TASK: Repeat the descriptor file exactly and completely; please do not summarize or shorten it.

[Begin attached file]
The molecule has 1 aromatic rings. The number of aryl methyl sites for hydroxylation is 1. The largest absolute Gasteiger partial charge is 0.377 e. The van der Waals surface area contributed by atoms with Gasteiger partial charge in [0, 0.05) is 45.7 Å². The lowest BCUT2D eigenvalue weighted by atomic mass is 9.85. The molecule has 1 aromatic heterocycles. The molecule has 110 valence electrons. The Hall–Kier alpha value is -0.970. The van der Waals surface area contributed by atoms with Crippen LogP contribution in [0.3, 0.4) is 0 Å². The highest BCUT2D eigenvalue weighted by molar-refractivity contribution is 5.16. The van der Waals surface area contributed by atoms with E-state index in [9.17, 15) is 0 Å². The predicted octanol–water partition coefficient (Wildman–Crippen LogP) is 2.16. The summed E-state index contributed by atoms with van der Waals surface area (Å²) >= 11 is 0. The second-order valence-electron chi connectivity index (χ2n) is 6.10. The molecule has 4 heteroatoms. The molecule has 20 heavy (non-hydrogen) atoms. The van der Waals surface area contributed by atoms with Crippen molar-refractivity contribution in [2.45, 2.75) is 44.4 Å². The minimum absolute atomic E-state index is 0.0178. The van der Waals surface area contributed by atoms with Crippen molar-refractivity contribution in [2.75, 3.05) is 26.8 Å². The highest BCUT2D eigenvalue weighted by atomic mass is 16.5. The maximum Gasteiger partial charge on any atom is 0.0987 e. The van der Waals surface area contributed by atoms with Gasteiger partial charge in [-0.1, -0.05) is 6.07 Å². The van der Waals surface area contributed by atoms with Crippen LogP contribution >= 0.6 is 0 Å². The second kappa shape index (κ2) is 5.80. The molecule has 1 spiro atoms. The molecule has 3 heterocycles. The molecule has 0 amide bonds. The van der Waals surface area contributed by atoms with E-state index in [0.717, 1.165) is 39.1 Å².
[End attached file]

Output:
The molecule has 1 aromatic rings. The number of aryl methyl sites for hydroxylation is 1. The largest absolute Gasteiger partial charge is 0.377 e. The van der Waals surface area contributed by atoms with Gasteiger partial charge in [0, 0.05) is 45.7 Å². The lowest BCUT2D eigenvalue weighted by atomic mass is 9.85. The molecule has 1 aromatic heterocycles. The molecule has 110 valence electrons. The Hall–Kier alpha value is -0.970. The van der Waals surface area contributed by atoms with Crippen LogP contribution in [0.3, 0.4) is 0 Å². The highest BCUT2D eigenvalue weighted by molar-refractivity contribution is 5.16. The van der Waals surface area contributed by atoms with E-state index in [9.17, 15) is 0 Å². The predicted octanol–water partition coefficient (Wildman–Crippen LogP) is 2.16. The summed E-state index contributed by atoms with van der Waals surface area (Å²) >= 11 is 0. The second-order valence-electron chi connectivity index (χ2n) is 6.10. The molecule has 4 heteroatoms. The molecule has 20 heavy (non-hydrogen) atoms. The van der Waals surface area contributed by atoms with Crippen molar-refractivity contribution in [2.45, 2.75) is 44.4 Å². The minimum absolute atomic E-state index is 0.0178. The van der Waals surface area contributed by atoms with Crippen molar-refractivity contribution in [2.75, 3.05) is 26.8 Å². The highest BCUT2D eigenvalue weighted by atomic mass is 16.5. The maximum Gasteiger partial charge on any atom is 0.0987 e. The van der Waals surface area contributed by atoms with Gasteiger partial charge in [-0.1, -0.05) is 6.07 Å². The van der Waals surface area contributed by atoms with Crippen LogP contribution >= 0.6 is 0 Å². The second kappa shape index (κ2) is 5.80. The molecule has 1 spiro atoms. The molecule has 3 heterocycles. The molecule has 0 amide bonds. The van der Waals surface area contributed by atoms with E-state index in [0.717, 1.165) is 39.1 Å².